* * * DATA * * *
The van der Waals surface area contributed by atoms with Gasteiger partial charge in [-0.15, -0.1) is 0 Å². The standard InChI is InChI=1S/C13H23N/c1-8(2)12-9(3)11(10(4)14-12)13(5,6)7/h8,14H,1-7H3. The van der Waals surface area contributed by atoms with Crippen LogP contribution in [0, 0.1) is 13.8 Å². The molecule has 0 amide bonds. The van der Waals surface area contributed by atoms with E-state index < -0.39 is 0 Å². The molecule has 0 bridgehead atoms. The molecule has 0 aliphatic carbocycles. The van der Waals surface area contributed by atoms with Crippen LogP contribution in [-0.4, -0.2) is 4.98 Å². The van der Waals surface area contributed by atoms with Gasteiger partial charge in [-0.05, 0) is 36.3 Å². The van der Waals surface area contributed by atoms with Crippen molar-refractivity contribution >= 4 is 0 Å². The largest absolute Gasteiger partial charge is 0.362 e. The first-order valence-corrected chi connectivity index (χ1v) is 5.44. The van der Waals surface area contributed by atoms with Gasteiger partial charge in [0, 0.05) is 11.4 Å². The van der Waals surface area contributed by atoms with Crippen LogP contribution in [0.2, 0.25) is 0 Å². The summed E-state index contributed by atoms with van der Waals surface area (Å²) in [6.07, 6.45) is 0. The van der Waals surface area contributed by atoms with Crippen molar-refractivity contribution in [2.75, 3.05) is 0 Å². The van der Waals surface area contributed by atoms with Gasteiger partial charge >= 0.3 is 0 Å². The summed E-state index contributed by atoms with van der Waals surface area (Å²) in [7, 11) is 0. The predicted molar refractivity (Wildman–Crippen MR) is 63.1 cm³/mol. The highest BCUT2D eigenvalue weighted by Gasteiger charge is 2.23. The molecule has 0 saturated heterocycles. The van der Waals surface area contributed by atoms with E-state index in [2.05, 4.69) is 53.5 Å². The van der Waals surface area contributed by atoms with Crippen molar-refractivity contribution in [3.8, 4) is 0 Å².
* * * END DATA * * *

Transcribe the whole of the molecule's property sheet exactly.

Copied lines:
The van der Waals surface area contributed by atoms with Gasteiger partial charge in [-0.15, -0.1) is 0 Å². The standard InChI is InChI=1S/C13H23N/c1-8(2)12-9(3)11(10(4)14-12)13(5,6)7/h8,14H,1-7H3. The van der Waals surface area contributed by atoms with Crippen LogP contribution in [0, 0.1) is 13.8 Å². The molecule has 0 amide bonds. The van der Waals surface area contributed by atoms with E-state index < -0.39 is 0 Å². The molecule has 0 bridgehead atoms. The molecule has 0 aliphatic carbocycles. The van der Waals surface area contributed by atoms with Crippen LogP contribution in [-0.4, -0.2) is 4.98 Å². The van der Waals surface area contributed by atoms with Gasteiger partial charge in [-0.05, 0) is 36.3 Å². The van der Waals surface area contributed by atoms with Crippen molar-refractivity contribution >= 4 is 0 Å². The largest absolute Gasteiger partial charge is 0.362 e. The first-order valence-corrected chi connectivity index (χ1v) is 5.44. The van der Waals surface area contributed by atoms with Gasteiger partial charge in [0, 0.05) is 11.4 Å². The van der Waals surface area contributed by atoms with Crippen LogP contribution in [0.2, 0.25) is 0 Å². The summed E-state index contributed by atoms with van der Waals surface area (Å²) in [6.07, 6.45) is 0. The van der Waals surface area contributed by atoms with Crippen molar-refractivity contribution in [2.75, 3.05) is 0 Å². The van der Waals surface area contributed by atoms with Gasteiger partial charge >= 0.3 is 0 Å². The summed E-state index contributed by atoms with van der Waals surface area (Å²) in [7, 11) is 0. The predicted molar refractivity (Wildman–Crippen MR) is 63.1 cm³/mol. The highest BCUT2D eigenvalue weighted by Gasteiger charge is 2.23. The molecule has 0 saturated heterocycles. The van der Waals surface area contributed by atoms with E-state index in [2.05, 4.69) is 53.5 Å². The van der Waals surface area contributed by atoms with Crippen molar-refractivity contribution in [3.8, 4) is 0 Å².